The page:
For some time, activist groups such as Immigration Voice (IV) have lobbied Congress to change the law on green cards. Specifically, the statute limits nationals (by birth) of each country in the world to 20,000 green cards per year. Since the dominant nationality among H-1Bs is Indian (with Chinese a distant second), the same is true for applications for employer-sponsored green cards. This has created longer and longer backlogs, with waits exceeding 10 years or, according to some estimates, forever.
(Note by the way that the employers in question are the “Intels,” i.e. mainstream firms, large and small, who hire foreign students at U.S. campuses and eventually sponsoring them for green cards. The “Infosyses,” i.e. outsourcing firms, only rarely sponsor their foreign workers for green cards.)
IV has been lobbying Congress for years for a remedy, and they were excited to see it finally materialize as H.R. 392, which (not surprisingly) now seems stalled.
I’ve been neutral on the bill, preferring to point out that if the employer-sponsored green card programs were limited to their putative goals — remedying labor shortages and bringing in “the best and the brightest” — there would be no backlog. Back in the 80s, say, a typical wait would be a year or two, and with a decent reform to H-1B and the EB-series green cards, we could easily achieve this.
Although my stance on the bill has been neutral, I have expressed irritation with some foreign workers who refuse to acknowledge that the H-1B and green card programs do have many American (US citizens and permanent residents) victims, for whom the bill’s title, the Fairness for High-Skilled Immigrants Act of 2017, sounds rather Orwellian.
With this in mind, I was rather startled to see this article from the Center for Responsive Politics, a watchdog group concerned with the influence of monied groups in politics. The opening paragraphs sound more like an IV plant than a piece on money on the Hill. The material on lobbying does not appear until the eighth ‘graph, but once it begins, it is interesting and informative.
What is most interesting to me, though, is the article’s excellent coverage of an aspect that I have often highlighted over the years (emphasis added):
According to [IV co-founder Aman] Kapoor, the Indian backlog problem is self-sustaining. People with H-1B status can’t switch jobs for fear of losing their place in line, so some employers seek out Indian candidates to take advantage of their H-1B status and their hopes of receiving a green card. Companies can hire them at entry-level salaries and keep them for a cheap and consistent price, even as they accrue on-the-job experience that might make them more valuable employees. Because their green card applications are attached to their job title, Indian workers can be stuck in the same position for years or decades, unable to accept a pay raise or promotion without starting the whole process over.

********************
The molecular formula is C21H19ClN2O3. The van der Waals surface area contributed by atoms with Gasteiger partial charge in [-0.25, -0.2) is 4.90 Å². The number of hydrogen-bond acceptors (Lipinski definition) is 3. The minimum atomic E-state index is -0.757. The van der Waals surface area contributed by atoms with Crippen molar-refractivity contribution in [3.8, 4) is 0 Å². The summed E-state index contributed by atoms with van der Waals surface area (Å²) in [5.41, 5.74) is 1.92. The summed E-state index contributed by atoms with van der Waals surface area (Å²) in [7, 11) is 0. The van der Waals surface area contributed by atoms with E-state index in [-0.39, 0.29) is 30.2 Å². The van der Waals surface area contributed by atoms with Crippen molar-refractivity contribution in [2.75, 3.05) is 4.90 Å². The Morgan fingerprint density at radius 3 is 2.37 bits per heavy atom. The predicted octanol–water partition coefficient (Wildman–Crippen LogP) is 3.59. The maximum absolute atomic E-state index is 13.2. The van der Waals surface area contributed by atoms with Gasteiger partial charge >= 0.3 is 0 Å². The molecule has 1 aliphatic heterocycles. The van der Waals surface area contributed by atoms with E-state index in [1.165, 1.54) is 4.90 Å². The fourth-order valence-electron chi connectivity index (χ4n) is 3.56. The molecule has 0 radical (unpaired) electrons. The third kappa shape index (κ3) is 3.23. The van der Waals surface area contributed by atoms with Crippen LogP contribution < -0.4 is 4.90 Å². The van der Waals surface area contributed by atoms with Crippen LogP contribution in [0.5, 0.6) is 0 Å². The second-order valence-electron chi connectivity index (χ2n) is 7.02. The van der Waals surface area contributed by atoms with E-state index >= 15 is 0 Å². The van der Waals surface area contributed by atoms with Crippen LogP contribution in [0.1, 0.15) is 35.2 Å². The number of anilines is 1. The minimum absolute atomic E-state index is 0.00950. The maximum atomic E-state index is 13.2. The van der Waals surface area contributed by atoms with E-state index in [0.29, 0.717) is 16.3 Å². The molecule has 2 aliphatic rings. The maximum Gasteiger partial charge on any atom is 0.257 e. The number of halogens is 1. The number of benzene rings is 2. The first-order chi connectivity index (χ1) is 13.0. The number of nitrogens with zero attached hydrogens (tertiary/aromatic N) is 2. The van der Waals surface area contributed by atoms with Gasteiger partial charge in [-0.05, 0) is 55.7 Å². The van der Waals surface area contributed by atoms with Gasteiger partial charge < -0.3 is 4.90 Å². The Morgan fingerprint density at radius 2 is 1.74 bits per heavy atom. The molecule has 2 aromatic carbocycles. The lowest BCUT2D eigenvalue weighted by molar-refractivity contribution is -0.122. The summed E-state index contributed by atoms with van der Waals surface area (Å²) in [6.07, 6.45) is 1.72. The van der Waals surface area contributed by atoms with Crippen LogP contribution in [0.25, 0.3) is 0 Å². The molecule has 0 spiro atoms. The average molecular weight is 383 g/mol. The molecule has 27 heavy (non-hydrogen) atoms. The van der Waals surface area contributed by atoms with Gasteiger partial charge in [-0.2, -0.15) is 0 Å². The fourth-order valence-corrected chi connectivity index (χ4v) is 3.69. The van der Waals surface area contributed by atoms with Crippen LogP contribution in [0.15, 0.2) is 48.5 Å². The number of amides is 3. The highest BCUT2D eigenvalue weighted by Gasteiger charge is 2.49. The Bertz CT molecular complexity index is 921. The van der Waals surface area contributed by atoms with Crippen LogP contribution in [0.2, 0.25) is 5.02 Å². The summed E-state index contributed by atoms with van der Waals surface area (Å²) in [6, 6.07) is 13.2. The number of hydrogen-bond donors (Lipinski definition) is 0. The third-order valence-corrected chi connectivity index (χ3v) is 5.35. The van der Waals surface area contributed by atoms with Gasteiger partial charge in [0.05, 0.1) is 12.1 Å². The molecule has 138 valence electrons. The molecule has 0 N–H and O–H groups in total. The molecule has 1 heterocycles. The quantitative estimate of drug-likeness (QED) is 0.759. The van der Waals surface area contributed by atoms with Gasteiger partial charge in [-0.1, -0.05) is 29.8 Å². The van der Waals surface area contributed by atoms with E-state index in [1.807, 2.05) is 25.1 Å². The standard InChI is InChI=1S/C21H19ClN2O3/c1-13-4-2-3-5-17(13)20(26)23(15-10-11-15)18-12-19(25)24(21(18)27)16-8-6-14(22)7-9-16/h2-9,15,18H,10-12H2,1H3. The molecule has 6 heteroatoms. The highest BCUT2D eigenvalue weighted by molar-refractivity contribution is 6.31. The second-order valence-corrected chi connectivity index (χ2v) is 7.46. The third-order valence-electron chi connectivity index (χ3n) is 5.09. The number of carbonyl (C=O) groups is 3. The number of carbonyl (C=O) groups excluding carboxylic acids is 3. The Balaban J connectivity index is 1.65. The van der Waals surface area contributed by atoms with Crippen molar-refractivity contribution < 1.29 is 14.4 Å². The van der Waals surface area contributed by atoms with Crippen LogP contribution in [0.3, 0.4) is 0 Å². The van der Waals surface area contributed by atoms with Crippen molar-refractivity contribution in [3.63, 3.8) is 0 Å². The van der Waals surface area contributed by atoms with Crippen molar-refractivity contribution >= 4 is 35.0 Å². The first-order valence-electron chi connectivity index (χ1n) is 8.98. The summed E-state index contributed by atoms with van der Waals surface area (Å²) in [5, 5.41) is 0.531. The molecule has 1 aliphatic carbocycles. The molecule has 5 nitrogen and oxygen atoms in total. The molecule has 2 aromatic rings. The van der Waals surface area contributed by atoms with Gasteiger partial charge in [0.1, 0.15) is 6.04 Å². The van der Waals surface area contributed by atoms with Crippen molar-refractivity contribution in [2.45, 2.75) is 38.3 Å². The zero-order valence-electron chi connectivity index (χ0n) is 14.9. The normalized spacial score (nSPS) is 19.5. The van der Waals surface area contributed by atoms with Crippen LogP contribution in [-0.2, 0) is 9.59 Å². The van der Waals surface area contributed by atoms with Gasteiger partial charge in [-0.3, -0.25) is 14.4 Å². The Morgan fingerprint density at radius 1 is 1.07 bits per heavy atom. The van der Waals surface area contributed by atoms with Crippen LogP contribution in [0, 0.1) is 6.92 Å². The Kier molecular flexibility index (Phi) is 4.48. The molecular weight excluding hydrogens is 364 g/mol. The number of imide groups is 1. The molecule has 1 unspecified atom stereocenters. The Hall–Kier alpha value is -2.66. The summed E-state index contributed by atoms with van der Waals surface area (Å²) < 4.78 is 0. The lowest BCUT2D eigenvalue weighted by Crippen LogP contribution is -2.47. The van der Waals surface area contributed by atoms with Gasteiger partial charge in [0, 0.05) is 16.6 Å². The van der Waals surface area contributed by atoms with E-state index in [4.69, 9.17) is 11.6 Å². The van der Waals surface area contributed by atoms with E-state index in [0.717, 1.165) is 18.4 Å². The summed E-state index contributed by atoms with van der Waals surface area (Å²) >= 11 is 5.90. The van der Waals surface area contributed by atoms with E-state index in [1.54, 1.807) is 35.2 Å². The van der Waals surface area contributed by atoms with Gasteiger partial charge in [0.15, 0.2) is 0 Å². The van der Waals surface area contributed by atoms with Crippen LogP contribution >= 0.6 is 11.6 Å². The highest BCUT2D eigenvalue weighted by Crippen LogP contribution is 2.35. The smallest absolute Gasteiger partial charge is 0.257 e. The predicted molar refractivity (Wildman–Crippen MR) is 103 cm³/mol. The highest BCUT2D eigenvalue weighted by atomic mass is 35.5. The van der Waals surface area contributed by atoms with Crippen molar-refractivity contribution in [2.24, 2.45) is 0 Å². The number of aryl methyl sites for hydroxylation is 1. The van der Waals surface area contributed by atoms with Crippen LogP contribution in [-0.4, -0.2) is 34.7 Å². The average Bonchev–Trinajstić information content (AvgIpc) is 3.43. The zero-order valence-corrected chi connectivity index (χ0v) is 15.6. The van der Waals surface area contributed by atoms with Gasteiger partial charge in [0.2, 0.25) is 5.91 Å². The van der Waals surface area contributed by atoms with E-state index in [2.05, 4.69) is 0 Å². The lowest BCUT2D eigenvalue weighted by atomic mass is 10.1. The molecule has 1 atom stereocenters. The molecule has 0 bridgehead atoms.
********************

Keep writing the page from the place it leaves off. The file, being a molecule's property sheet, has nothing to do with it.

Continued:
Excellent, succinct analysis, but I would replace “some employers” by “many employers, including the big household name firms.” As I wrote for instance in my HuffPo op-ed,
This immobility is of huge value to many employers, as it means that a foreign worker can’t leave them in the lurch in the midst of an urgent project. In a 2012 meeting between Google and several researchers, including myself, the firm explained the advantage of hiring foreign workers: the company can’t prevent the departure of Americans, but the foreign workers are stuck. David Swaim, an immigration lawyer who designed Texas Instruments’ immigration policy and is now in private practice, overtly urges employers to hire foreign students instead of Americans.
This candid statement by Google (which they volunteered, not in response to a question) should have been a bombshell, appearing in a prominent outlet. Reporters should have been beating a path to my door, asking me for details. No one ever has, including the ones who contacted me about H-1B because they had seen the HuffPo piece. Go figure.
Ironically, the only one who has ever responded on this was Rep. Ro Khanna, during the debate between him and me sponsored by the Voice of America. He DID see that it was a bombshell, and as a staunch advocate for the tech industry he was quite angry at my stating it. Here is an excerpt from my report on the debate:
Khanna reacted quite sharply to this, his voice rising. ‘This is a very serious charge! You have no proof! Who at Google said this? What are their names?’ I replied that I had stated this publicly before without objection from Google,and then said, ‘I’ll give you the name of the HR person, who by the way is now at Facebook. You should call Google.’ But of course he did not take me up on the offer.
Here we have a major, indeed iconic, Silicon Valley firm admitting to giving hiring preference to foreign workers. To me, the failure of the press to follow up on such a tantalizing lead is mystifying.
The article also notes that the bill’s shorter waits for Indians would result in longer waits for others, citing Iranians as an example. One can debate what is really “fair” here, but the salient issue is this: If H.R. 392 were ever to be enacted (possibly as part of another bill), Congress would feel it would be forced to enact a companion measure, the so-called Staple a Green Card policy. The latter would grant blanket permanent residency to all STEM graduate students at US schools (“stapling a green card to their diplomas”). Arguably H.R. 392, by simply “rearranging the deck chairs,” would have no adverse impact on U.S. workers, but Staple’s harm on the Americans would be severe, as I have written before.
There is no better example of “the devil is in the details” than H-1B/green card policy.